A driverless car developed by the SMART-NUS research initiative

Singapore to solve skills shortage with driverless transportation

Singapore has unveiled its ambitious autonomous transportation plans hoping that driverless vehicles will help the city-state solve the shortage of skilled drivers. 

The first two driverless cars developed by the Singapore-MIT Alliance for Research and Technology (SMART) in cooperation with the National University of Singapore and the Agency for Science, Technology and Research have been revealed to the public on Monday, marking the beginning of Singapore’s ambitious driverless future.

One of the driverless cars, a modified Mitsubishi electric vehicle, has been seen driving around Singapore’s technology and innovation park at about 30 km/h.

Singapore’s visions of autonomous public transportation expect cars travelling throughout the city in trains following a single driver, overcoming not only the shortage of drivers in the city but also inspiring residents to switch from privately owned to shared vehicles.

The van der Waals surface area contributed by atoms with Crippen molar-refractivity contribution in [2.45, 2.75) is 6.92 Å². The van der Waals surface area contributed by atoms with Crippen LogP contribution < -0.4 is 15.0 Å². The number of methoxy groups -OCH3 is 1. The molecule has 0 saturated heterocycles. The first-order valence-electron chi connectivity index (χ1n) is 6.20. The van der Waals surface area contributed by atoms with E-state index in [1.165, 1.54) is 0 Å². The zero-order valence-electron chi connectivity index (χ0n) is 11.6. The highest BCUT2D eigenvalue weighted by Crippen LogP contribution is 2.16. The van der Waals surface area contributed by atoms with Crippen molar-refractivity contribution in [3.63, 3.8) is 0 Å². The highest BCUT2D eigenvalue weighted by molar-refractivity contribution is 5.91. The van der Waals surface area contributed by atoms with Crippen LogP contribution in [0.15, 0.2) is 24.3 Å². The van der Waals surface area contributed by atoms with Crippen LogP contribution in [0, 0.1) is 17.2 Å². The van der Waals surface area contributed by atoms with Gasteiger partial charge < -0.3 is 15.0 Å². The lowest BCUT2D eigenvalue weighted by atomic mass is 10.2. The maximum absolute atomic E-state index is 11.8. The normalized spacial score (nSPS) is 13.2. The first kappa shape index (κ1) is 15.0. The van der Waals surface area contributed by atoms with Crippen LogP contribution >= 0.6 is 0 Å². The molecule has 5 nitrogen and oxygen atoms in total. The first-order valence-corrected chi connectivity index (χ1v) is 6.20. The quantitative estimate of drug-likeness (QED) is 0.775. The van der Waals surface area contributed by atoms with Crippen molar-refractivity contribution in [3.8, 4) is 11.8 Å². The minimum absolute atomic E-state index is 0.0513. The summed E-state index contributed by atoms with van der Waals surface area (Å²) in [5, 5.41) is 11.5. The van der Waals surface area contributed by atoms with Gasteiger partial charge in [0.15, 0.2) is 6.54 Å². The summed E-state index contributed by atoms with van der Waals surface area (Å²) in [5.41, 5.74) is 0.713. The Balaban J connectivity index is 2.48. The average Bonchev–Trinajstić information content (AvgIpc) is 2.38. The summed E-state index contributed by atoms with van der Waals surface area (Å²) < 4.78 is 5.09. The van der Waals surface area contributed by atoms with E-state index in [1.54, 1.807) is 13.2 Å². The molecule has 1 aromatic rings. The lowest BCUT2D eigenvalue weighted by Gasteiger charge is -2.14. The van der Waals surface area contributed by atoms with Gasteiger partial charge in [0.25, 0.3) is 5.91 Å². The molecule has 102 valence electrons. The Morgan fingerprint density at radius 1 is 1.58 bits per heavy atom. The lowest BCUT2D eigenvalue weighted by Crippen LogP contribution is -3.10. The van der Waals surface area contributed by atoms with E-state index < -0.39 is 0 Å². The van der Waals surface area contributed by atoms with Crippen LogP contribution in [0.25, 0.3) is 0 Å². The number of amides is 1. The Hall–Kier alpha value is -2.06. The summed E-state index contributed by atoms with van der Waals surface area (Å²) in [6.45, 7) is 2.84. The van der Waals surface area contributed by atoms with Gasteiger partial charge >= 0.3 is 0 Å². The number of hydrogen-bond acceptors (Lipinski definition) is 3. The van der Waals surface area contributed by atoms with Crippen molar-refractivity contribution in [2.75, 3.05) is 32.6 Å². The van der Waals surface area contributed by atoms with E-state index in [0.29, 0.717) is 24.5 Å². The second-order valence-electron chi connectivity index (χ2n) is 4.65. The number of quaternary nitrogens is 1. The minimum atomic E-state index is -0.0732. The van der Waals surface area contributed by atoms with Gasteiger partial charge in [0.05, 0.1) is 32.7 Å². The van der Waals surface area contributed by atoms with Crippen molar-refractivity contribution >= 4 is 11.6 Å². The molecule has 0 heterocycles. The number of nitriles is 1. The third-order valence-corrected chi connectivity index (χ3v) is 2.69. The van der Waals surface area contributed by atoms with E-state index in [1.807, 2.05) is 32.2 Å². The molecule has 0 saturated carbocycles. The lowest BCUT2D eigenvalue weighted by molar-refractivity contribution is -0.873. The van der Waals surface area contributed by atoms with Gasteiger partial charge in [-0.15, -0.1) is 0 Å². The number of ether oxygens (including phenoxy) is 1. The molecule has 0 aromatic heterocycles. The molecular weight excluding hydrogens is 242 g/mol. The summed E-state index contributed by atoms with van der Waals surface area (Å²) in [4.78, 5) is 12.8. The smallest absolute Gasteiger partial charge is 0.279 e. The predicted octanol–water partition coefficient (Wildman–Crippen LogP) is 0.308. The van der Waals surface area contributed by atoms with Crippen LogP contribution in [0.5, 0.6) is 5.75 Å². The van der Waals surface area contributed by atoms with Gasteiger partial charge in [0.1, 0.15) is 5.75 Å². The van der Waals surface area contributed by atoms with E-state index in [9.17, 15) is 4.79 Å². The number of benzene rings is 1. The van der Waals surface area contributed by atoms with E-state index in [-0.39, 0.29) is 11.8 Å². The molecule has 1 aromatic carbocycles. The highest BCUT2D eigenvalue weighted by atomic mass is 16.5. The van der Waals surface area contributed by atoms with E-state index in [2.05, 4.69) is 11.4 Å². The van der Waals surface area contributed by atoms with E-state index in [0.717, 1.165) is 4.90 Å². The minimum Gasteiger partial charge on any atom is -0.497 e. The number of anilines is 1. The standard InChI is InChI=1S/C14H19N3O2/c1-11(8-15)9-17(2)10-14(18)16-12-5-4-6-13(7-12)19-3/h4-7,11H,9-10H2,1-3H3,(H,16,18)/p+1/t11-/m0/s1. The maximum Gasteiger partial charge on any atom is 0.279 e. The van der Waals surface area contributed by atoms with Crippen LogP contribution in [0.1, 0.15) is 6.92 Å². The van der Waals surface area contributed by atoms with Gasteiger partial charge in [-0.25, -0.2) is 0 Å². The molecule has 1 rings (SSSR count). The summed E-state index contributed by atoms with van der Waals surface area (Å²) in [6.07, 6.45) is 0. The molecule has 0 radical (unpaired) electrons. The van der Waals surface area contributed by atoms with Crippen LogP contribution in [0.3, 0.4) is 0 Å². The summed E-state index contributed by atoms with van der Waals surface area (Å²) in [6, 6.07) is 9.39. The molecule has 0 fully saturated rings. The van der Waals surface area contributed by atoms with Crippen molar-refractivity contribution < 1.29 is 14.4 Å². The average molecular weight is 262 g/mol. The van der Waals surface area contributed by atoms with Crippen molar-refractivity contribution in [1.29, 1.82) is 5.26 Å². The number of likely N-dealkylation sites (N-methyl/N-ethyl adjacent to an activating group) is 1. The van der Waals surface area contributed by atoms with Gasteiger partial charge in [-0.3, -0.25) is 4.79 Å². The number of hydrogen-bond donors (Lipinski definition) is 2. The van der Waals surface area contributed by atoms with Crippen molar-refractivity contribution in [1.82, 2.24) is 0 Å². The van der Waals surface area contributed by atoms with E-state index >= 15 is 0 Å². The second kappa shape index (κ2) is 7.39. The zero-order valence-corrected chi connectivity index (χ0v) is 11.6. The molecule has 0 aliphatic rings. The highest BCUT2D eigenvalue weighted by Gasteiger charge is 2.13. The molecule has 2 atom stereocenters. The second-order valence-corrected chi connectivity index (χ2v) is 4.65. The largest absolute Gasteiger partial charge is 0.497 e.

"Trying to look for bus drivers, truck drivers - big challenge for us," said Pang Kin Keong, permanent secretary in the ministry of transport.

"We don't have a huge population and these are not some of the professions which Singaporeans aspire to."

Also on Monday, the Singaporean government together with the local port authority issued a call for proposals to design and implement autonomous truck platooning trials, in which a human-driven truck would be followed by other driverless trucks.

Earlier this year, the Singaporean government said it was seeking ideas on how autonomous vehicle technology could be harnessed for more land transport options.

Singapore's Land Transport Authority said it had received proposals from eight applicants, including Uber, BMW and Toyota.

Some analysts believe driverless cars will encourage car-sharing in the future and lead to the decrease of personally-owned vehicles and thus to the reduction of congestion and traffic jams.

Google is leading the driverless cars research in the USA and hoping to have the technology market-ready by 2020.

 

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